Religious leaders call for unity at rally after suspected antisemitic attack in Highbury Corner
- Credit: Archant
People of all faiths and none assembled outside Highbury & Islington station last night to protest an alleged antisemetic attack against a 69-year-old man the previous afternoon.
The rally was hastily called by campaign group Stand Up To Racism, after reports an elderly man was asked if he was Jewish before being punched repeatedly in the face, leaving blood “pouring” from his mouth, in Highbury Corner.
A 44-year-old man was arrested in connection to the attack and detained under the Mental Health Act. Police yesterday confirmed they are investigating it as a hate crime.
“I find myself in this position sadly too often,” Rabbi Herschel Gluck OBE told those at the vigil.
“My parents came to this country in the in the 1930s to escape the barbarity of the Nazis in Austria.
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“They came as children to find refuge, to be in a civilised country which respects minorities, which deals with people in a humane and decent manner.”
He accused the government of using antisemitism as a “political football to attack members of the opposition” and called on people to “rise above political differences and find the core of our humanity”.
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Rabbi Gluck, president of Shomrim, in Stamford Hill, added: “I am constantly told about antisemitic graffiti on the wall; verbal attacks on Jews; people running after children with machetes saying; ‘We will do to you what Hitler did to you’; people who throw stones against houses of Jews in 2019.”
The chairman of Finsbury Park Mosque, Mohammed Kozbar, said: “Our thoughts and our solidarity are with our Jewish community here and elsewhere.
“When they are attacked it is an attack on all communities.
“We will fight, all of us together, to stop this disease that is called racism.
“We don’t want our children to be targeted by people who don’t respect race or colour or background, we shouldn’t allow that.”
Father Gerald King, of Highbury’s St Joan of Arc Catholic parish, also addressed the rally.
He said: “I wanted to show my solidarity with the Jewish community. I was really horrified. [...]
“It’s against comprehension. Our parish just wants to send love to our Jewish brothers and sisters and members of the Muslim community.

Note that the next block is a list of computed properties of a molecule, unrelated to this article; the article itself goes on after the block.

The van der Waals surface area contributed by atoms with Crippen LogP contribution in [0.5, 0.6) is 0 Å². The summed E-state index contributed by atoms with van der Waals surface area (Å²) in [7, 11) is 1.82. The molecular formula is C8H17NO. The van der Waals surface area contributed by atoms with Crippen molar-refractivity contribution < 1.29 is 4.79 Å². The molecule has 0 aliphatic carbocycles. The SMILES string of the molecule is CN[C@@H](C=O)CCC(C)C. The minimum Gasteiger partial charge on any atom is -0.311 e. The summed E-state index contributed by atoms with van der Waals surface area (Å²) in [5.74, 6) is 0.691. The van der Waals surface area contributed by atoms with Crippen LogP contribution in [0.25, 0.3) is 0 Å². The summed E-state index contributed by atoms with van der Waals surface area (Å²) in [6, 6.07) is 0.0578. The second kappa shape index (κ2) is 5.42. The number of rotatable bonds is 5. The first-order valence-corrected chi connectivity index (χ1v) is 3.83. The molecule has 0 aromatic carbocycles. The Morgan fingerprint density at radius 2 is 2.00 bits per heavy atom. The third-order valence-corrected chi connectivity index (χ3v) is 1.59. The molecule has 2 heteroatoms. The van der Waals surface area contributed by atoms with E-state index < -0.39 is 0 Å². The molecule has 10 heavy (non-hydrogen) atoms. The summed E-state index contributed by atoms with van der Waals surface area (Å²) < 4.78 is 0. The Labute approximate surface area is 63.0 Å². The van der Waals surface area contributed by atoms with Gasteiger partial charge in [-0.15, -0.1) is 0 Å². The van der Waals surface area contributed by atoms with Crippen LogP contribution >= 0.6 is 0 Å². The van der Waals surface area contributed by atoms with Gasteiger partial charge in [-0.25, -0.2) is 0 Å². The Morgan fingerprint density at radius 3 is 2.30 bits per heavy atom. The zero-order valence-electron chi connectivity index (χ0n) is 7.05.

“Antisemitism, racism, all of these are evil – they are nothing to do with faith. “Together we must fight evil with love.”
The celebrated author, poet and activist, Michael Rosen, said the community needed to stand together against an emboldened far-right threat both at home and abroad.
He told protestors: “We are dealing with an extreme danger at this moment and we have to face it with the only way we know, which is unity in action.”
Mr Rosen said his parents fought against Oswald Mosley and British Union of Fascists at the Battle of Cable Street, Whitechapel, in October 1936.
He urged Islington to remain united in the “face of hate”.
David Rosenberg, of the Jewish Socialist Group, expressed alarm at the rise in antisemitism and other hate crimes.
He said: “The amount of racism in any one time is not consistent, it rises and falls and is at its highest when people are feeling the pinch of economic problems. When people are looking for someone top blame. And demagogues like Tommy Robinson [real name Stephen Yaxley-Lennon] play on fears and stir up hate.
“And what gives those racists confidence is the hostile environment created against all minority communities by this government.”
Islington’s transport chief, Cllr Claudia Webbe, said: “As a local councillor in Islington I want to bring some solidarity to the victim of this violent attack, and to those who witnessed and ran towards danger. [...]
“We are a borough of great pride when it comes to our diversity in terms of languages, faiths and our different ethnic backgrounds.”
She added that the Islington Council celebrates the borough’s diversity and won’t “tolerate antisemitism, racism or abuse of any kind”.